Career development

One of the most valuable features of team maps is their ability to inform change over time. Team members are not fixed assets. Their skills, outlook and behavior are likely to change. Therefore, their outline on a team map will need to reflect this. Team maps enable managers to see these changes and assess their impacts on other team members and potentially the wider performance of their businesses.

Team maps can also clearly illustrate where career development would be welcomed. As businesses struggle to locate the skilled staff they need, internal recruitment and training can solve this continuing problem.

Performance reviews

Team maps can also be a great tool when used in association with yearly performance assessments. Together they offer a complete view of any team member to gain insights into how they can be supported to further excel in their role.

How to build a team map

The tools and techniques to create team maps are manifold. A simple pen and paper or a white board can suffice for smaller businesses.

However, for larger organisations that also want to use team maps to inform their strategic planning, there are many companies that specialise in providing team mapping digital platforms.

Digital platforms are likely to be far more practical on larger scales, particularly as they have built-in metrics allowing managers to remove uncertainty from the maps they create.

Kirsty Barden, head of business development at Management Development Services, outlined how businesses should begin their team mapping:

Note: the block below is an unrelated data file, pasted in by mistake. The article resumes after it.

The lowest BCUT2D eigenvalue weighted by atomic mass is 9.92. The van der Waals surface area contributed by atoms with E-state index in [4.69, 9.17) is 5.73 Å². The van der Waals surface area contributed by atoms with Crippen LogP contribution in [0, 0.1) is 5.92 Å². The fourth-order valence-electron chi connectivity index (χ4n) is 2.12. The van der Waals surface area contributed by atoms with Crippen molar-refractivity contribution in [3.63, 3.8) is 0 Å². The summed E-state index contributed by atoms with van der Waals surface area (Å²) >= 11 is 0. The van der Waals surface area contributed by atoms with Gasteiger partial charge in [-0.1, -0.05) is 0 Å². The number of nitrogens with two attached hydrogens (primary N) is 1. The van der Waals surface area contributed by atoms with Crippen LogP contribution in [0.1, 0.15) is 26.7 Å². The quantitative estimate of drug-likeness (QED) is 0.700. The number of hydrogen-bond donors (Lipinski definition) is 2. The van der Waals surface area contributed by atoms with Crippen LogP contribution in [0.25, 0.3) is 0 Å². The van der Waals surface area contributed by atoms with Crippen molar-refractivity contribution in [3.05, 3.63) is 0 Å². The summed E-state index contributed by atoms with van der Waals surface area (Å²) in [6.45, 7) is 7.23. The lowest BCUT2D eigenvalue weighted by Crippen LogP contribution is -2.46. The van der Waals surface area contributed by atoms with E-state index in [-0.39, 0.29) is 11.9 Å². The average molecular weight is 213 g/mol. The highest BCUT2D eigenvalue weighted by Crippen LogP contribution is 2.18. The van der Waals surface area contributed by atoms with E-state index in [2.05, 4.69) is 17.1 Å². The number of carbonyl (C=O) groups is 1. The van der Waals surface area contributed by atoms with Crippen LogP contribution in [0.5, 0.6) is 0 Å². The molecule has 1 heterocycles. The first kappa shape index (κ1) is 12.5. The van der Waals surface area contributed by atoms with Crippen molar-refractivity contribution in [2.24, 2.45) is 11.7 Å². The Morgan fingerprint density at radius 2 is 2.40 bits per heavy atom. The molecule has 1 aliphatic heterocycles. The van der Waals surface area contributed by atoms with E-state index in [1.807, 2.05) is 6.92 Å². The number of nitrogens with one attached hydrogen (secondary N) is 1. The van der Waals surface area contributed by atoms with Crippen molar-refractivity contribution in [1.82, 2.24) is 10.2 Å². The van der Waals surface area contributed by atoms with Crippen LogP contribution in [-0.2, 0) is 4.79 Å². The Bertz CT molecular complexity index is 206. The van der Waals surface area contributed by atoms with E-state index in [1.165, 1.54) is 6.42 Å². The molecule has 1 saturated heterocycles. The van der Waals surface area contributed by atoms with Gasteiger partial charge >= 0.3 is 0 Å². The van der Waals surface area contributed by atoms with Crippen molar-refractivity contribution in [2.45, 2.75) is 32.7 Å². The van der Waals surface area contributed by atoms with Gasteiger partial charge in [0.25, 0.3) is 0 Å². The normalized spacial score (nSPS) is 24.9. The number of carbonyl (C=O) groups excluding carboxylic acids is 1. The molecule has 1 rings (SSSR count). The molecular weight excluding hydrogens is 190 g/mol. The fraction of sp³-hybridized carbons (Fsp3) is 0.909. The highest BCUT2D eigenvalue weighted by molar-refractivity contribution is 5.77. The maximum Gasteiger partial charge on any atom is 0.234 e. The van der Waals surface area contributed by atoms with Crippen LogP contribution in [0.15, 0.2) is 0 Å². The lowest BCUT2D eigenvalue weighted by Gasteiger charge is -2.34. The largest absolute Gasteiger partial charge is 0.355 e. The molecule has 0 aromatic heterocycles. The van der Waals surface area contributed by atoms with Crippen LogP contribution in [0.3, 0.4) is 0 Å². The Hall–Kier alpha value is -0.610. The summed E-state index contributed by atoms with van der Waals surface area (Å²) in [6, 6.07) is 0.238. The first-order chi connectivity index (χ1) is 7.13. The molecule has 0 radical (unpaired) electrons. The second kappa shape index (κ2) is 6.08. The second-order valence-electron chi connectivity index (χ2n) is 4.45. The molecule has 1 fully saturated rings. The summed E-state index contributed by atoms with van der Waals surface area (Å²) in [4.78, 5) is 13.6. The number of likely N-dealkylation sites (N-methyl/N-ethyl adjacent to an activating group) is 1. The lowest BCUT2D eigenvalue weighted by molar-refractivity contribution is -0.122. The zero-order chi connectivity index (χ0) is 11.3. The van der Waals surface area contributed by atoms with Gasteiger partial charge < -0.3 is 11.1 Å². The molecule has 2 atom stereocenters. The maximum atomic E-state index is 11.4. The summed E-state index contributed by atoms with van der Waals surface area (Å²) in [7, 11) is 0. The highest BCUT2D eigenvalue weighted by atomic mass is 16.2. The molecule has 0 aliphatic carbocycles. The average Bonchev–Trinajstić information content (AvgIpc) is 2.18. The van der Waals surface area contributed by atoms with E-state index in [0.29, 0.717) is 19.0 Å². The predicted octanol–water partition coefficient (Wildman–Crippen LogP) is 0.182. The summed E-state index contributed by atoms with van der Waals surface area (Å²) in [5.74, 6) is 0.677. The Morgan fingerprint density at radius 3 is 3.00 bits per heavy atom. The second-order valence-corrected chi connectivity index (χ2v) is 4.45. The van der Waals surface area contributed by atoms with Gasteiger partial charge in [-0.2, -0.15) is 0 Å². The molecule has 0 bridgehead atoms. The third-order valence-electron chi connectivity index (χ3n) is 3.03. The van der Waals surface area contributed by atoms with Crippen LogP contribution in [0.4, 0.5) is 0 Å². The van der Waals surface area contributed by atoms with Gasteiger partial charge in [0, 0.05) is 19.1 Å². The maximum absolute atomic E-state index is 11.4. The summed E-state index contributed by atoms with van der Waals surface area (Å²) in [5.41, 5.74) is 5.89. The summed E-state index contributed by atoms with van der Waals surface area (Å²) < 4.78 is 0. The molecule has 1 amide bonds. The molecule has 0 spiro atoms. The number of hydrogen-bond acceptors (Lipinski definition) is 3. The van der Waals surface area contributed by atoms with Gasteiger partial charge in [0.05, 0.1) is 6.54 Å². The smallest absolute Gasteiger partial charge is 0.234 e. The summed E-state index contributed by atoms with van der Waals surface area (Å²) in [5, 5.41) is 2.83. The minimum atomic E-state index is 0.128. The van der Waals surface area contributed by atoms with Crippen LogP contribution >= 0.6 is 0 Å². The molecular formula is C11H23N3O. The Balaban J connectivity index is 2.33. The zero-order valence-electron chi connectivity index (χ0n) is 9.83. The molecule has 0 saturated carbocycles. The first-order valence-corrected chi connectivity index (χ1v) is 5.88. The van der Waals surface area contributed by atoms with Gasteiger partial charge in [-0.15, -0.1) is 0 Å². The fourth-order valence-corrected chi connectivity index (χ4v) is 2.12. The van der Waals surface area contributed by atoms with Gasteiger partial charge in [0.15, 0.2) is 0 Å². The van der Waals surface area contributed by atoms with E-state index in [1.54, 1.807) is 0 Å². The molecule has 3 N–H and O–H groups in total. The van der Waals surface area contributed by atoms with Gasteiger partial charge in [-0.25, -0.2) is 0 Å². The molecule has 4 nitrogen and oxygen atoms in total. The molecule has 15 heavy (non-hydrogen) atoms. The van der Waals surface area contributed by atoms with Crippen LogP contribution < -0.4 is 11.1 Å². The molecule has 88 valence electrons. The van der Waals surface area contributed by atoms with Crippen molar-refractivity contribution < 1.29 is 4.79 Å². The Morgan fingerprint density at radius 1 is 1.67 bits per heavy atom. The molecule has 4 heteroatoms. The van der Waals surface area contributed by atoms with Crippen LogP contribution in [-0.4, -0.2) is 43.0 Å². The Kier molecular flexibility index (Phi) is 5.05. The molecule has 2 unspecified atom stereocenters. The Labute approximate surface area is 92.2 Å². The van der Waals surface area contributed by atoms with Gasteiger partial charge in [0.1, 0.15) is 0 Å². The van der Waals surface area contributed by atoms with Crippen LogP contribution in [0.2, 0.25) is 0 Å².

1. Define Clear Objectives

Establish specific goals and desired outcomes of the team skills mapping exercise.

2. Embrace Collaboration

Engage both team members and stakeholders to ensure a comprehensive assessment.

3. Remain Flexible

Adapt the process based on feedback and changing organisational needs.

4. Celebrate Success

Recognise and celebrate positive outcomes.

Team mapping, at its best, offers managers a tool to ensure individual skills, mood and personality traits are identified and assessed when compared to the whole team. Operating a successful business needs teams that can work seamlessly together. Team maps offer a practical way to determine how a team works and reveal where changes must be made.


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Haydn Bratt, founder, and partner at Mindset Leadership, says businesses who are new to team mapping should start modestly: “If you are considering implementing this for the first time, my advice would be to start simple - keep skill areas focussed on essential critical skills to start and ensure your rating process is robust.